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8 BIOGRAPHICAL MEMOIRS tion of an epic in our history. Buffalo society added to the fun and frolic. While at the Museum, he planned and installed exhibits and participated in the teaching program. Continuing his plank- ton studies, he spent one summer working in northern New York waters and another working in some lakes of the upper Hudson watershed. The last summer he did a study of the phytoplankton of Frenchman's and Penobscot bays, in Maine, near Bar Harbor. In 1930 he married Lillian Miller, a lady who shared his biological enthusiasms for the rest of his life and who survives him. With the acquisition of a wife and a little later a son, Franz, life took on a more serious aspect. He wished to return to a more academic environment. In the meantime the depres- sion had deepened and no jobs were available. A National Re- search Council Fellowship saved him, however, and he spent two rewarding years, one at Harvard, where a second son, Peter, was born in 1935, and one at Columbia, where he came under the influence of E. W. Sinnott, a member of the Academy. While at Columbia, he took a course in bacteriology. This became another influence on the rest of his career. TO CONNECTICUT COLLEGE Even after two fellowship years, jobs were still scarce, but one appeared in the nick of time. A young Ph.D., George Avery, had recently begun teaching at the Connecticut College for Women, at New London. (This college has now been "liberated" to Connecticut College and men go there.) Being alone among all those women, Avery shouted for help to Sinnott at Columbia. Sinnott sent him Burkholder. Burkholder promptly made his late-blooming course in bac- teriology pay off. He taught the girls about germs, but now his interest in plant physiology returned. Avery started his work on plant hormones at Connecticut College and since it was a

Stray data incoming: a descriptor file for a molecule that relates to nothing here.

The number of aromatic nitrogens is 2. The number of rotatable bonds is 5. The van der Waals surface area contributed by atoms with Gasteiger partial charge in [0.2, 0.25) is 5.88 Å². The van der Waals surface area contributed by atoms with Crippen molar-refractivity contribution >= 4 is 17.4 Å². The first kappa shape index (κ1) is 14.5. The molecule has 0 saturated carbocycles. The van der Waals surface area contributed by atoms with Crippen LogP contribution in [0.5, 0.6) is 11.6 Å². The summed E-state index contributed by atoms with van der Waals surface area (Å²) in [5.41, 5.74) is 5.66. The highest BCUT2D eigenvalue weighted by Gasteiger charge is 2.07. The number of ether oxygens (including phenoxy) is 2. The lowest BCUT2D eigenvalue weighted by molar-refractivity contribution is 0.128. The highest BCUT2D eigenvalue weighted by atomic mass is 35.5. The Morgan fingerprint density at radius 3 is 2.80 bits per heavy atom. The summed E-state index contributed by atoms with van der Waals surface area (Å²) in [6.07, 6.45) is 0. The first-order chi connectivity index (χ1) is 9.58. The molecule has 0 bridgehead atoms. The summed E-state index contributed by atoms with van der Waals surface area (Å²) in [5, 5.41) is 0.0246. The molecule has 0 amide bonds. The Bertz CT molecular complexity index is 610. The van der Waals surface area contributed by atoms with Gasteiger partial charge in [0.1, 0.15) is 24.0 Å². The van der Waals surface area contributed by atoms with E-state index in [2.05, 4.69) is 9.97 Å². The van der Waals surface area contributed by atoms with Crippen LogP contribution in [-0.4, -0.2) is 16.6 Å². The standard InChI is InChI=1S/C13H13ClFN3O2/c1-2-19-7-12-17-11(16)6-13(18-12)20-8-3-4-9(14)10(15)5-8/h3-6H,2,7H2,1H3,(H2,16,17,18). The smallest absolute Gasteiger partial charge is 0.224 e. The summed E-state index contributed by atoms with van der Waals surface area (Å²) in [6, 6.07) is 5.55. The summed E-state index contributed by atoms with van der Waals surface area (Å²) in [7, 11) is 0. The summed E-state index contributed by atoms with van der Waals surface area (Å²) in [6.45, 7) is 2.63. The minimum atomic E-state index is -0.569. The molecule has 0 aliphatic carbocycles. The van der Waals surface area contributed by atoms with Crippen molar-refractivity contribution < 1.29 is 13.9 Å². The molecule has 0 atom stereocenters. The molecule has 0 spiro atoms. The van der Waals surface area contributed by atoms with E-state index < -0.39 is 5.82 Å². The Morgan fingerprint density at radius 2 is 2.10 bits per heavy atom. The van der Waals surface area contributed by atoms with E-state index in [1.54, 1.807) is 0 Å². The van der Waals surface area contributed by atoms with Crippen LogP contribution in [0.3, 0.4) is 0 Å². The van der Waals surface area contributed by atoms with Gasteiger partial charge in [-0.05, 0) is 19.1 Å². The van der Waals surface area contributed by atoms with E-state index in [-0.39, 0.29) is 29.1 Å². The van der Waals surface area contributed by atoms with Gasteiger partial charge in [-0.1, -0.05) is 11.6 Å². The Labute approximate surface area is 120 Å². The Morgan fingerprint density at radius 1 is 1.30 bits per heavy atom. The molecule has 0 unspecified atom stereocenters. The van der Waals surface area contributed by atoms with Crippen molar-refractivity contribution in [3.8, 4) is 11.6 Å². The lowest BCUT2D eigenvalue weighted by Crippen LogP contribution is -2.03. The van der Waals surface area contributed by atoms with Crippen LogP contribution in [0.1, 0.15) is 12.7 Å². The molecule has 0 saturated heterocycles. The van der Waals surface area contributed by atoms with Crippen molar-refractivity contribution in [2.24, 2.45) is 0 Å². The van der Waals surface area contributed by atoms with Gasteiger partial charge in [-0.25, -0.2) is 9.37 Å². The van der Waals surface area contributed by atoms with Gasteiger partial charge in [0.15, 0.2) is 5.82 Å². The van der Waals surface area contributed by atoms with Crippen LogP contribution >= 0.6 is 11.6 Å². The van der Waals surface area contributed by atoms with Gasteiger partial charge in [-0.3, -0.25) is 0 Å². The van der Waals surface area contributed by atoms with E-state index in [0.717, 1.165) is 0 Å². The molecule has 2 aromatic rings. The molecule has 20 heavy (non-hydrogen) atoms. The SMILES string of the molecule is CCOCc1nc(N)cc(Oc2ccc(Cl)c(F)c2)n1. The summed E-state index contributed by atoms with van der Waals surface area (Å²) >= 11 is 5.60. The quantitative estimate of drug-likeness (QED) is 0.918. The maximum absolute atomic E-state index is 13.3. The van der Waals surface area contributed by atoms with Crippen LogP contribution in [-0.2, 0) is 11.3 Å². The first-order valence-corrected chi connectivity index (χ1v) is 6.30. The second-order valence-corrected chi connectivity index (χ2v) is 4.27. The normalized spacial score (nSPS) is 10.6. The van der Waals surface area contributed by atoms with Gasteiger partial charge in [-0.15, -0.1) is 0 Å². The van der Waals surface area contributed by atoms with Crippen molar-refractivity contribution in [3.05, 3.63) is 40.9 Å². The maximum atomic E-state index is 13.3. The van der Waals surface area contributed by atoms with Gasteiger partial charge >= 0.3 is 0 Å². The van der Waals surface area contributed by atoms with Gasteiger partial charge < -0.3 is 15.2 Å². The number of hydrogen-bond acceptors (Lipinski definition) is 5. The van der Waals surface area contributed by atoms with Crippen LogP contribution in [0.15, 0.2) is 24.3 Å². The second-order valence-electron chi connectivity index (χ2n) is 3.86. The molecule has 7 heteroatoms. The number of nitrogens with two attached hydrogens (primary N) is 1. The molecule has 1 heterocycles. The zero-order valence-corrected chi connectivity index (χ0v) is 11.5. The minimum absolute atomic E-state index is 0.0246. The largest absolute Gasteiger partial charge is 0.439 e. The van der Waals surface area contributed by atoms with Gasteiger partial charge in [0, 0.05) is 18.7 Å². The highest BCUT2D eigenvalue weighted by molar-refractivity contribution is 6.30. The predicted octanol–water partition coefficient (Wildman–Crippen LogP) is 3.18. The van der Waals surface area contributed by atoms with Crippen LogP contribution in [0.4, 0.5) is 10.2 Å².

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PAUL RUFUS BURKHOLDER .9 timely subject, they collaborated on work in this field and produced a book on it. The next three years yielded an im- pressive return in papers published. BACK TO AQUATIC BIOLOGY While at New London, Paul purchased a small farm near Falmouth, Massachusetts, on Cape Cod. Falmouth harbor was near, and so Burkholder bought a sail boat and returned to the water. Wood's Hole was near, too, and here was the oppor- tunity to return to the study of the creatures that live in the water. This lasted only three years, however. In 1938 Dr. Rickett left the post of plant physiologist at the University of Missouri and the boy from the hills of Pennsylvania went to the hills of Missouri. This seemed a logical move. A large well-staffed agricultural school provided many interested students for the botany courses. Despite much teaching to be done, he managed to carry on research work, mostly in plant nutrition. Here the third son, Karl, was born in 1940. When he left, Dr. Tucker, chairman of botany, jokingly said, "I will have to hire two men to take your place, a day man and a night man." A YALE MAN In 1940 Sinnott entered his life again. Dr. Sinnott went to Yale as chairman of the botany department and asked Burk- holder to go with him as plant physiologist. Botany at Yale was at an all-time low ebb, partly because of the depression and partly because of a failure to bring in new faculty members, but mostly because the university had no agriculture program to send the students of botany on to jobs. Zoology was strong at Yale because there was a medical school to beckon the students from that department. The next few years were spent in building up the faculty of botany. Norman Giles, a new Ph.D. in plant genetics, came